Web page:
There are hundreds and thousands of scripts, modules and cmdlets out there that will help you to minimize the effort that it takes to get hard administration tasks done.

Each tool has its place in your inventory of skills, so if you think that Python is also worth pursuing then don’t be afraid to learn that at the same time. There are many different reasons to use PowerShell which you can find out more about by searching the internet or reading books that are available on PowerShell.

Below is a list of reasons why it might be worth your time to learn and start using PowerShell:

  •  It’s free, open sourced and cross platform!
  •  You can automate complex tasks with ease because of its powerful scripting
  • It is well documented and there are many examples to help you learn
  • You can save time by automating tasks to make them quicker and easier

If you can imagine a use for it, then there is probably a way of doing it with PowerShell!

Where Can I get PowerShell from?

PowerShell ships with Windows 10 and Windows Server, so if you are running one of those then you already have PowerShell.

Otherwise, if you are running Windows Server 2012 or later, then there is a download link for it on the Microsoft website. PowerShell Core can be downloaded from the Microsoft site, and there are different versions of it available. Check it out here.

Linux users can also install PowerShell. If you run Ubuntu then you can install it by simply typing sudo apt-get install powershell from the terminal. Other installation methods are covered in great detail here

MacOS users can also install PowerShell through Homebrew, direct download or by using the binary libraries that are available. Full instructions can be found right here.

Wrapping Up

We’ve looked at some basic PowerShell commands, and how they can be used on a daily basis to get your work done. We have only scratched the surface of what PowerShell can do, and we’ll be looking at more commands in the future. PowerShell is a powerful tool that can make your life easier so it’s worth taking some time to learn how best to use it.


Is PowerShell a valuable skill?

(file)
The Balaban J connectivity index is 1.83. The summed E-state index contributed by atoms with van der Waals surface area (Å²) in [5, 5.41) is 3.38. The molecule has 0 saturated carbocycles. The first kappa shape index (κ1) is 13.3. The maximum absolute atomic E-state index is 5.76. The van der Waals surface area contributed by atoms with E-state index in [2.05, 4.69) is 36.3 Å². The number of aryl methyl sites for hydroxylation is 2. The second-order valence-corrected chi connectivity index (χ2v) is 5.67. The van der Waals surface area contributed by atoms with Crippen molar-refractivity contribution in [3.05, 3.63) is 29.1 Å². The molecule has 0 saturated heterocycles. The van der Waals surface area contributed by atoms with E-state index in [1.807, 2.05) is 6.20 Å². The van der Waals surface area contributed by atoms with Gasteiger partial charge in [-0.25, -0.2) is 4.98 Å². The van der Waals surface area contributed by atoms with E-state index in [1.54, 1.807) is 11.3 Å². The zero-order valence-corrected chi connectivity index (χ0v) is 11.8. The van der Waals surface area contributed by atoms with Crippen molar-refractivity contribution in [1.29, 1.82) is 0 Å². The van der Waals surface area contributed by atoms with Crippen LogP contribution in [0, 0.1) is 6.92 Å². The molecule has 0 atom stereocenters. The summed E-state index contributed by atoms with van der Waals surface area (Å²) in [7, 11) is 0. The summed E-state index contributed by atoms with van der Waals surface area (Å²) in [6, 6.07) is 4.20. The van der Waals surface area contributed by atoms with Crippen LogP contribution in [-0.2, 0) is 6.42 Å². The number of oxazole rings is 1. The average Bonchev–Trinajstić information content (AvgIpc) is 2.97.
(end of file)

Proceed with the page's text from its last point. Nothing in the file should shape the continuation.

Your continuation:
IT professionals are increasingly seeking scripting and automation skills. You can get started with PowerShell and set yourself apart from the competition. Addition of these skills can boost your career, with DevOps gaining traction in recent years.

Is PowerShell worth learning in 2021?

The truth is, yes it is! Learning or using PowerShell does not require any prior scripting or programming experience. The PowerShell command line comes with a very powerful feature called Pipeline, which enables you to perform complex operations on the results directly within the command line.

Should I learn PowerShell or python?

In many ways, PowerShell and Python cannot be compared apples to apples. In contrast to Python, PowerShell is a shell scripting language for Windows and is a better choice if you want to automate tasks on the Windows platform.

The demand is up for PowerShell skills

It is in high demand for those with PowerShell experience to work on projects such as: building out DevOps practices with Microsoft Azure and Windows containers. Integrating Azure and Windows containers with their onsite infrastructure. Automating daily administrative tasks for Microsoft Office 365 is a prime example.

Can you get a job with PowerShell?

Get-Job can be used to get jobs that were started using Start-Job, as well as any cmdlet that uses the AsJob parameter. A Get-Job command gets all jobs in a session without parameters. The Get-Job command can be used to retrieve specific jobs using its parameters.